The exciton confinement provided by the electric field of electrode array structure 108 accomplishes high coefficient optical nonlinearities by way of extending basic concepts described in the published article by S. Schmitt-Rink et al, "Linear and Nonlinear Optical Properties of Semiconductor Quantum Walls," Advances in Physics (volume 38), pp 89-188. The Schmitt-Rink et al article also is hereby incorporated by reference herein. In contrast with the fundamental concepts of Nonlinear Optical Properties disclosed in the Schmitt-Rink et al article, the present invention achievement of this confinement is controllable by a voltage potential applied to the electrode array 108. The presently achieved optical linearity may be described as an enhancement of the third order or χ.sup.(3) nonlinearity where the χ.sup.(3) expression appears in the equation:

P=χ.sup.(1) E+χ.sup.(2) E2 +χ.sup.(3) E3 (1)

χ.sup.(3) =χ.sup.(3) (V)                           (2)

where

P represents electric polarization,

E represents electric field strength, and

χ represents optical polarizability coefficients.

Equation (1) is described in the text by Y. R. Shen, The Principles of Nonlinear Optics, John Wiley & Sons, 1984, with the exception that χ.sup.(3) is in fact dependent upon voltage. The χ.sup.(3) nonlinearity achieved with the present spatial period electrodes and applied electrode potentials is of course readily distinguished from the χ.sup.(2) nonlinearity effects--effects which are discussed in the above referred-to prior patents, and especially in the patent of M. M. Fejer et al.

The χ.sup.(3) nonlinearity achieved in the FIG. 1 apparatus is in fact supplemental to a degree of such nonlinearity inherently present in a semiconductor material of the periodic table group III-V type and may also be employed as a supplement to a smaller degree of such linearity achieved by other confinement arrangements. Such other confinements may result from the etching of confining structures as described in references 8 and 9 herein, by patterned ion implantation plus annealing as described in references 10 and 6 herein, and also as achieved by strain induced lateral confinement, as is described in reference 5 herein.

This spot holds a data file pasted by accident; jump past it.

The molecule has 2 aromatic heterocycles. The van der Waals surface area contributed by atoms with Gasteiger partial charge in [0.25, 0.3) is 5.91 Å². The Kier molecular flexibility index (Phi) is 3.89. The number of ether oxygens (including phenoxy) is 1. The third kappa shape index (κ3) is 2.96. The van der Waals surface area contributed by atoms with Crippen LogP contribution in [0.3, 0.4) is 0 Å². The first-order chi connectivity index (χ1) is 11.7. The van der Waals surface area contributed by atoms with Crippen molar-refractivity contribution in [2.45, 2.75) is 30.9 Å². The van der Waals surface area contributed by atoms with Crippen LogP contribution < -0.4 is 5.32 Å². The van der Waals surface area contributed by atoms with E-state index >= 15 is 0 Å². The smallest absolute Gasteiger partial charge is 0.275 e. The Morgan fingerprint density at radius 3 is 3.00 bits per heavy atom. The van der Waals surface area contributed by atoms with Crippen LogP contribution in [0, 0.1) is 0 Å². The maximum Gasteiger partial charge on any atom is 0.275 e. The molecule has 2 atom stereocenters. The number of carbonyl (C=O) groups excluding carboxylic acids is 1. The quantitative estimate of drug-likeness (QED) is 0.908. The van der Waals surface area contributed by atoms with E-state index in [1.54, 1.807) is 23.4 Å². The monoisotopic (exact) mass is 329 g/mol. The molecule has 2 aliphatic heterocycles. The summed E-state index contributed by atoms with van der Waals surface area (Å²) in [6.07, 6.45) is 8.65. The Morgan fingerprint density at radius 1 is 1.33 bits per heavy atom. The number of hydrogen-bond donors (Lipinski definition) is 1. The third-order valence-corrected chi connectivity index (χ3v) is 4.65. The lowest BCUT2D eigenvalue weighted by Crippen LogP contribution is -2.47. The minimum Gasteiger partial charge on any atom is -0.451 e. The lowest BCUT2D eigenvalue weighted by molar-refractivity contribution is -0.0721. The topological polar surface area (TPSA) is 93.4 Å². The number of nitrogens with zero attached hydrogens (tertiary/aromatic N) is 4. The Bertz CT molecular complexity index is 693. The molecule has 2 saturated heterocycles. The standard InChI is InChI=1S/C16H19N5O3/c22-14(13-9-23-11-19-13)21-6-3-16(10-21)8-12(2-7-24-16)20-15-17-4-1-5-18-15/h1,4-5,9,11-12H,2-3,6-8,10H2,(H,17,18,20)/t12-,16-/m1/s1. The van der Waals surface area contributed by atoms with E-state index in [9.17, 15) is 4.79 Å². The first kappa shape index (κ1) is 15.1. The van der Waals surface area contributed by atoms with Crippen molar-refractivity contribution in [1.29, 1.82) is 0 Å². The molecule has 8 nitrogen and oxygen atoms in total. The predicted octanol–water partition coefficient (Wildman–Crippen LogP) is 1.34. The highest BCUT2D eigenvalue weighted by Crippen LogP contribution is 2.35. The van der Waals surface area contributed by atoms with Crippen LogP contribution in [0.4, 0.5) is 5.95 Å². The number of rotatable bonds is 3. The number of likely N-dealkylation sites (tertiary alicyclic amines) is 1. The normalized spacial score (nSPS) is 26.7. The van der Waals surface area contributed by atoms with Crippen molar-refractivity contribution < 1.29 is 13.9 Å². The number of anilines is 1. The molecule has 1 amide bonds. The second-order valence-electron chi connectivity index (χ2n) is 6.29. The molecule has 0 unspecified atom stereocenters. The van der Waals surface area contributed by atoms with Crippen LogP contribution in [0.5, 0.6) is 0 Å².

Each of the references 1-10 described herein is hereby incorporated by reference into the present document. Copies of these references are provided in the file history of the present document and are also available in most technical libraries.

The FIG. 1A apparatus achieves single dimension confinement of excitons in the multiple quantum well material layer 102. This confinement occurs along the left to right axis in the FIG. 1A structure as a result of the electric field generated by the electrode array 108. It is within the spirit of the invention, however, to achieve exciton confinements along additional directions of the FIG. 1A drawing. Such additional direction confinements of course require additional arrays of electrodes which may be disposed in the manner of the FIG. 1A electrodes or which may be disposed according to one of the alternate electrode arrangements disclosed in FIGS. 2-4 herein, with such disposals being in directions that are orthogonal to the array 108. Such multiple dimensional confinement of excitons is capable of producing significantly higher values of nonlinear optical coefficient than is achievable with single dimensional confinement.

As a comparison, for example, the inherent χ.sup.(3) values in gallium arsenide can provide nonlinearity coefficients on the order of 0.2410-9 esu; the above identified previous confinement arrangements can achieve values of 10-2 esu; the herein described two dimension confinement values of greater than 10-2 esu and three-dimensional confinement can achieve values of 2 esu.